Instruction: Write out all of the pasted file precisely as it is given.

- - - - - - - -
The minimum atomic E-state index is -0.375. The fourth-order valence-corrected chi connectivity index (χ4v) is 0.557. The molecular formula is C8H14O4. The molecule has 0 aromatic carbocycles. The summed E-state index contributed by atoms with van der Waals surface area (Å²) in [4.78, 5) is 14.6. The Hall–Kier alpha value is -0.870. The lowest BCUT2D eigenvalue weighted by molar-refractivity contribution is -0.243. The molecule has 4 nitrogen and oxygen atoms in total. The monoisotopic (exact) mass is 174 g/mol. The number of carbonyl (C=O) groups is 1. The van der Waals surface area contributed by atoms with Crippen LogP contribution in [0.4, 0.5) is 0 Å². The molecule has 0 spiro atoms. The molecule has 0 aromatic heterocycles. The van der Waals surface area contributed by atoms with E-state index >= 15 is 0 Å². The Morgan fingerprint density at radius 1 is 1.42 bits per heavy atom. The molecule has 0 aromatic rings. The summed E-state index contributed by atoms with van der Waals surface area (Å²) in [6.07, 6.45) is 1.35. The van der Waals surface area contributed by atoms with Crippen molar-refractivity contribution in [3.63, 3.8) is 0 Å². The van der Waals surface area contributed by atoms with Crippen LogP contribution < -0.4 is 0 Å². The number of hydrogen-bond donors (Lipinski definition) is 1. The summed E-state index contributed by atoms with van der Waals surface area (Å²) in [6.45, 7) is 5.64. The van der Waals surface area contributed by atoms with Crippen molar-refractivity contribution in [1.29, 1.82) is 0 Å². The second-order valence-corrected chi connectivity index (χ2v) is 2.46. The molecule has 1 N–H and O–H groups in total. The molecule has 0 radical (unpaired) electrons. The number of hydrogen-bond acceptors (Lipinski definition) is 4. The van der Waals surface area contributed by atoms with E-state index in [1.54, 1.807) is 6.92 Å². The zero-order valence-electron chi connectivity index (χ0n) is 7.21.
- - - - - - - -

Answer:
The minimum atomic E-state index is -0.375. The fourth-order valence-corrected chi connectivity index (χ4v) is 0.557. The molecular formula is C8H14O4. The molecule has 0 aromatic carbocycles. The summed E-state index contributed by atoms with van der Waals surface area (Å²) in [4.78, 5) is 14.6. The Hall–Kier alpha value is -0.870. The lowest BCUT2D eigenvalue weighted by molar-refractivity contribution is -0.243. The molecule has 4 nitrogen and oxygen atoms in total. The monoisotopic (exact) mass is 174 g/mol. The number of carbonyl (C=O) groups is 1. The van der Waals surface area contributed by atoms with Crippen LogP contribution in [0.4, 0.5) is 0 Å². The molecule has 0 spiro atoms. The molecule has 0 aromatic heterocycles. The van der Waals surface area contributed by atoms with E-state index >= 15 is 0 Å². The Morgan fingerprint density at radius 1 is 1.42 bits per heavy atom. The molecule has 0 aromatic rings. The summed E-state index contributed by atoms with van der Waals surface area (Å²) in [6.07, 6.45) is 1.35. The van der Waals surface area contributed by atoms with Crippen molar-refractivity contribution in [3.63, 3.8) is 0 Å². The van der Waals surface area contributed by atoms with Crippen LogP contribution < -0.4 is 0 Å². The number of hydrogen-bond donors (Lipinski definition) is 1. The summed E-state index contributed by atoms with van der Waals surface area (Å²) in [6.45, 7) is 5.64. The van der Waals surface area contributed by atoms with Crippen molar-refractivity contribution in [1.29, 1.82) is 0 Å². The second-order valence-corrected chi connectivity index (χ2v) is 2.46. The molecule has 1 N–H and O–H groups in total. The molecule has 0 radical (unpaired) electrons. The number of hydrogen-bond acceptors (Lipinski definition) is 4. The van der Waals surface area contributed by atoms with E-state index in [1.54, 1.807) is 6.92 Å². The zero-order valence-electron chi connectivity index (χ0n) is 7.21.